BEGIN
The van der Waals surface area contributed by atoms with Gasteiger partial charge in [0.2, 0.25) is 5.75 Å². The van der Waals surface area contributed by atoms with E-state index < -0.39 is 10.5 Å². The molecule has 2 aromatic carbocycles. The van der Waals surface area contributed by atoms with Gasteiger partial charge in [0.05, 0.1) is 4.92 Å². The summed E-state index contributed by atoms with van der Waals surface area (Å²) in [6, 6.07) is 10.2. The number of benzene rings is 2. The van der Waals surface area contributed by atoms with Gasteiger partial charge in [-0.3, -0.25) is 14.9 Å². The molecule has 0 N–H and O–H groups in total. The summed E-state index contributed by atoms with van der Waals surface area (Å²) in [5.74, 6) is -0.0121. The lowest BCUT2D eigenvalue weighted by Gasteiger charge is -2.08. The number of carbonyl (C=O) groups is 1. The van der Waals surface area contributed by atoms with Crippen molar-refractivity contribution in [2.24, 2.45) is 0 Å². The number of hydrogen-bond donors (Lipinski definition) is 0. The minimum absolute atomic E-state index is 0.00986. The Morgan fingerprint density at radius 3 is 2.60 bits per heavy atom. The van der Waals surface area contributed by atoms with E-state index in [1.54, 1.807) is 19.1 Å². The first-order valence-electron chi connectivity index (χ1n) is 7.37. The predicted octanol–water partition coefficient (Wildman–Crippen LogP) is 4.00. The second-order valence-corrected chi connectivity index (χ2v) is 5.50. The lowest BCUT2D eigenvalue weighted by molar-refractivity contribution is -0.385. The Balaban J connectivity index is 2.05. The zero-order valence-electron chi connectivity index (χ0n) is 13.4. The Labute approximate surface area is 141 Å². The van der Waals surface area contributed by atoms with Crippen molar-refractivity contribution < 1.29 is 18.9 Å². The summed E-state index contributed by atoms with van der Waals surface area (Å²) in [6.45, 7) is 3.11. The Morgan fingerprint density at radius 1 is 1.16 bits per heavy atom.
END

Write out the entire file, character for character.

The van der Waals surface area contributed by atoms with Gasteiger partial charge in [0.2, 0.25) is 5.75 Å². The van der Waals surface area contributed by atoms with E-state index < -0.39 is 10.5 Å². The molecule has 2 aromatic carbocycles. The van der Waals surface area contributed by atoms with Gasteiger partial charge in [0.05, 0.1) is 4.92 Å². The summed E-state index contributed by atoms with van der Waals surface area (Å²) in [6, 6.07) is 10.2. The number of benzene rings is 2. The van der Waals surface area contributed by atoms with Gasteiger partial charge in [-0.3, -0.25) is 14.9 Å². The molecule has 0 N–H and O–H groups in total. The summed E-state index contributed by atoms with van der Waals surface area (Å²) in [5.74, 6) is -0.0121. The lowest BCUT2D eigenvalue weighted by Gasteiger charge is -2.08. The number of carbonyl (C=O) groups is 1. The van der Waals surface area contributed by atoms with Crippen molar-refractivity contribution in [2.24, 2.45) is 0 Å². The number of hydrogen-bond donors (Lipinski definition) is 0. The minimum absolute atomic E-state index is 0.00986. The Morgan fingerprint density at radius 3 is 2.60 bits per heavy atom. The van der Waals surface area contributed by atoms with E-state index in [1.54, 1.807) is 19.1 Å². The first-order valence-electron chi connectivity index (χ1n) is 7.37. The predicted octanol–water partition coefficient (Wildman–Crippen LogP) is 4.00. The second-order valence-corrected chi connectivity index (χ2v) is 5.50. The lowest BCUT2D eigenvalue weighted by molar-refractivity contribution is -0.385. The Balaban J connectivity index is 2.05. The zero-order valence-electron chi connectivity index (χ0n) is 13.4. The Labute approximate surface area is 141 Å². The van der Waals surface area contributed by atoms with Crippen molar-refractivity contribution < 1.29 is 18.9 Å². The summed E-state index contributed by atoms with van der Waals surface area (Å²) in [6.45, 7) is 3.11. The Morgan fingerprint density at radius 1 is 1.16 bits per heavy atom.